When the US Supreme Court handed down its verdict to certain federal lawmakers and sports leagues in 2018, it emphatically told them they were wrong for putting PASPA on the books. The NFL had initially banded with its fellow leagues in getting the anti-sports betting bill pushed through 26 years earlier, but, perhaps, only out of obligatory peer pressure. The league has been more supportive of sports betting and, since PASPA died in 2018, has made a number of deals to embrace the activity. It also understands the importance of ensuring bettors are protected from going too far, and has now announced a significant capital injection into responsible gambling programs throughout the US.
NFL Backs Responsible Gambling
The NFL announced this week that it will spend $6.2 million to support and build responsible gambling initiatives. In conjunction with the National Council on Problem Gambling (NCPG), it will introduce improvements to the latter’s existing programs, as well as develop new treatment alternatives. The league will also launch education initiatives to teach bettors about how to bet responsibly and limit how much they spend to keep them from getting carried away.
In announcing the new initiatives, NFL Executive VP Christopher Halpin explained, “Sports betting is supposed to be fun. We feel it is critical that the NFL uses the power of our voice to educate and encourage fans who choose to gamble to do so in a safe and responsible way. We also recognize that responsible betting programs across the country are under-resourced, especially as legalization spreads nationwide.”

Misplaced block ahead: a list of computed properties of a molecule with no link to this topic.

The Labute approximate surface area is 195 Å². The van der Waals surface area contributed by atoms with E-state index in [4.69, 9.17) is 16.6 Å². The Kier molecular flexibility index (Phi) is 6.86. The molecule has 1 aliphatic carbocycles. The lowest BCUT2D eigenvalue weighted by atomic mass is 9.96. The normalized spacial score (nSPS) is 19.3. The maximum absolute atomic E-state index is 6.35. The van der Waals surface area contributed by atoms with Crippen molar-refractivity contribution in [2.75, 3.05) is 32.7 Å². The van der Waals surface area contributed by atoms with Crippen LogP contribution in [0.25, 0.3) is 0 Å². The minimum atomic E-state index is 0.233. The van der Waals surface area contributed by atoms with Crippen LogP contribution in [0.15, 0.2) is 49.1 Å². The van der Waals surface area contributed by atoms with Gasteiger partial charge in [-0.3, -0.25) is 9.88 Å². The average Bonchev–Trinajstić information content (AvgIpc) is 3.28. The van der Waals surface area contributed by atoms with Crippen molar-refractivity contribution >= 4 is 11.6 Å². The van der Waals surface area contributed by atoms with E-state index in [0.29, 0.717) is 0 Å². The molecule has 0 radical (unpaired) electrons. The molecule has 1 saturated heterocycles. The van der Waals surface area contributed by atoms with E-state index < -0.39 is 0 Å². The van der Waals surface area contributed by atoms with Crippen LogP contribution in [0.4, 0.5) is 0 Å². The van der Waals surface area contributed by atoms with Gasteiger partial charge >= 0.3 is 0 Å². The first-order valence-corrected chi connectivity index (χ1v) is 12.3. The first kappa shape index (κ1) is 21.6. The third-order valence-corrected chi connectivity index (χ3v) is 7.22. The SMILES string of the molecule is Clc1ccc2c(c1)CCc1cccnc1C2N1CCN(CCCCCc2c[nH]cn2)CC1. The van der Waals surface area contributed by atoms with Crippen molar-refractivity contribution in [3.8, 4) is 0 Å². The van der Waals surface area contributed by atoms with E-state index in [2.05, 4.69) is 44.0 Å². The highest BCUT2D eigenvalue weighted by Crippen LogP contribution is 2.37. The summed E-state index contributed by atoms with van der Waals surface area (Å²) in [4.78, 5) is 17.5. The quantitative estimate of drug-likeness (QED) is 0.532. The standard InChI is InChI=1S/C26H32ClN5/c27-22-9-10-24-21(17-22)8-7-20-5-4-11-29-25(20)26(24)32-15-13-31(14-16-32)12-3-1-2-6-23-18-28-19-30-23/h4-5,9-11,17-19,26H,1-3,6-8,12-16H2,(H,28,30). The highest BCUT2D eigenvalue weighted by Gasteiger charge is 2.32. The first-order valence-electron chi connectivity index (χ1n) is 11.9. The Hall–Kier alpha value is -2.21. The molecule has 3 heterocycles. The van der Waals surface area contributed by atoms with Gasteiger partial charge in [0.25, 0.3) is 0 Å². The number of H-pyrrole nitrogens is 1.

The NFL is going to work with its official sports betting partners, including Caesars Entertainment, DraftKings and FanDuel, to drum up additional support. All regulated sportsbooks in the US, as well as in other countries, already have existing responsible gambling programs, and partnering with the NFL will further those efforts. NCPG Executive Director Keith Whyte adds that similar solutions are being discussed with other leagues, such as the NBA, MLB and more.
Sports Betting Gaining Traction; Problem Betting Remains Low
Whyte, who wants the NFL to “set an example for the other professional sports leagues,” acknowledges that sports betting is on the rise, which is supported by previous data that shows an increase in the number of wagers being placed. For example, the American Gaming Association reported in September that 45.2 million Americans were going to place a bet on an NFL game this season, representing a 36% increase over last year’s figure.
However, despite the increase, the number of individuals defined as having a gambling problem isn’t increasing at the same pace. Whyte points out that only 2% of the US population has a gambling problem – much lower than the 12% of the population addicted to prescription drugs – and, of the gambling population, only 5% have a problem, slightly less than the rate of alcohol addiction (6%). According to statistics presented by the Addiction Center website, alcohol and drug addiction cost the US economy more than $600 billion every year.
However, in order to prevent problem gambling from becoming a real issue, sports leagues and sports betting operators want to be proactive. The NFL is setting the stage with its new initiative, and Halpin adds, “For the casual bettor, now is a once-in-a-lifetime opportunity to teach them what responsible betting looks like: mindfulness, setting betting budgets, knowing your operator, knowing how parlays and other kinds of bets work. We intend to get this right.”